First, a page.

I like to eat eggs.
They are a wonderful source of nutrition is a small and easily carried package. Cooked in an omelet or hard boiled for later, they are one of the most perfect of foods. And if you can, by raising chickens, a food that keeps on giving. A perfect addition to a Responsible Survivalist’s stable of sustainablity.
So I was interested when Lori Bongiorno over on Yahoo News posted a short informative article on Eggs this morning titled “Four Myths About Eggs”.
“Myth: Brown eggs are different than white.
Fact: The only difference between a brown and white egg is the color of the shell, which is merely a reflection of the breed of the hen. In general, but not always, hens with white feathers and earlobes lay white eggs and those with dark feathers and red earlobes lay brown eggs.
One isn’t healthier, more “natural,” or more eco-friendly than the other. There aren’t any differences in nutritional quality, flavor, or cooking characteristics.
Myth: Free-range eggs come from hens that roam freely outdoors.
Fact: The claims are not regulated for eggs, according to Consumer Reports. So there is no guarantee that the hen that laid the eggs ever saw the light of day. Of course, it may have spent time outdoors, but the “free range” label doesn’t mean anything. The following labels are also meaningless when it comes to eggs: “free roaming,” “hormone free,” and “raised without antibiotics.”
Myth: Organic eggs are healthier.
Fact: They certainly can be, but it all depends on the chicken’s diet. Organic eggs come from hens that are fed a 100-percent organic diet. However, what really matters when it comes to nutrition is whether the hens were raised on pasture. Studies, such as those conducted at Penn State University and by Mother Earth News, found that eggs from chickens that ate grass and insects contained higher levels of omega-3 fat, and vitamins E, A, and in some cases D.
If you want eggs from hens that are raised on pasture or spend a lot of time outdoors, then you’ll have to find a farmer you trust at your local farmers’ market.
Myth: Egg substitutes are simply eggs (or egg whites) without the shells.
Fact: Most products have added stabilizers, thickeners, vitamins, carotenes, and, sometimes, spices, according to Marion Nestle, author of What to Eat. She also points out that they cost about twice as much as real eggs. (A pound of egg substitutes weighs slightly less than a dozen small eggs.)
Of course, if you can’t eat egg yolks for health reasons or have no use for them, egg substitutes are a good option, and most products only have a tiny percentage of additives. Just read the labels before buying.”
I have to admit I’ve been buying the brown eggs recently just because of that first myth, thinking they were more healthy. Now I’ll have to look closer at the labels.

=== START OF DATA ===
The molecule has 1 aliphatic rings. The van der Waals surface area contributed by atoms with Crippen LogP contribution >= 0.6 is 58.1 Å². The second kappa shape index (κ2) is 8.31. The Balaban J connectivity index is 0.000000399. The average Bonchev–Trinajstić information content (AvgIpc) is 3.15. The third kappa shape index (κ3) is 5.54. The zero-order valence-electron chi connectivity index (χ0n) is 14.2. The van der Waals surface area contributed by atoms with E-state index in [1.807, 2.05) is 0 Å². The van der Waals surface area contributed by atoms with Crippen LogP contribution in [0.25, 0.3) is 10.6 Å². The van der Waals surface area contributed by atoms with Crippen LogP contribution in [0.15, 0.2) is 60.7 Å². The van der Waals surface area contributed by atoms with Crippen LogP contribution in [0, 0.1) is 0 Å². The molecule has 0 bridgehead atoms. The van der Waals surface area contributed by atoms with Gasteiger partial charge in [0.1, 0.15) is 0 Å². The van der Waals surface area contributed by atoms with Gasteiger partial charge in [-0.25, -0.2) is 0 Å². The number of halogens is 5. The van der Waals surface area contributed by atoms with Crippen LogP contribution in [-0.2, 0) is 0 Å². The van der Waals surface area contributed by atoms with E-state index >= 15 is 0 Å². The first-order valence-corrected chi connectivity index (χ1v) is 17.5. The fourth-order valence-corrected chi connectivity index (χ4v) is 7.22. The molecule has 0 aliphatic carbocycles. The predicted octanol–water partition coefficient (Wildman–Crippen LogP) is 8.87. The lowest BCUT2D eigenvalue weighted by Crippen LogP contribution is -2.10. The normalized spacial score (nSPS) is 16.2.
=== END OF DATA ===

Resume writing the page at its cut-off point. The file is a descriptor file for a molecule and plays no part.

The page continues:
Or check out the local farmer’s markets, which is on my to-do list for this Spring. A co-worker has chickens on her property. I’ll have to ask her if they are laying yet. In the mean time, here are some other facts about eggs:
Pale Yolks: The color of the yolk has nothing to do with an egg’s nutritional value but rather everything to do with a hen’s diet. Deep yellow yolks are typically from chickens that are fed yellow corn and alfalfa meal. Pale yellow yolks are from hens fed wheat or barley. Cage-free chickens that forage and eat a variety of grains lay eggs with a deep orange-yellow yolk. The more carotene or vitamin A eaten by the hen the more yellow the yolk but pale yolks are just as nutritious as dark ones.
Cholesterol: According to a study done at Harvard University, eating one egg per day does not increase the risk of heart disease or stroke. The study tracked 115,000 men and women and measured their health against egg consumption. They concluded that healthy people can eat an egg a day without raising their cholesterol to harmful levels.
Nutrition: A large egg contains 70 calories, 6 grams of protein, and 5 grams of fat, of which 2 grams are saturated fat. The yolk of the egg contains almost twice as much healthy monounsaturated and polyunsaturated fat as saturated fat. A whole egg contains only 1.55 grams of saturated fat.
The white contains most of the protein, and the yolk has all the fat. Eggs are excellent sources of nutrients including vitamin B12 and the antioxidant lutein, which is important for healthy eyes.
Freshness: One simple test of freshness is to place an egg in water: generally, if the egg is stale it will float and, if it sinks, it is fresh. This is because as the egg gets older, the size of the air sac increases, making it float.
Cleanliness: Egg shell becomes more porous when wet, making it easier for bacteria to get inside the egg. Discard dirty eggs. Never wash them.
Protein: Eggs contain about six grams of high-quality protein each, and compared to other protein sources, eggs are inexpensive. A dozen eggs weighs about 11/2 pounds, so the price per pound is two-thirds the price per dozen.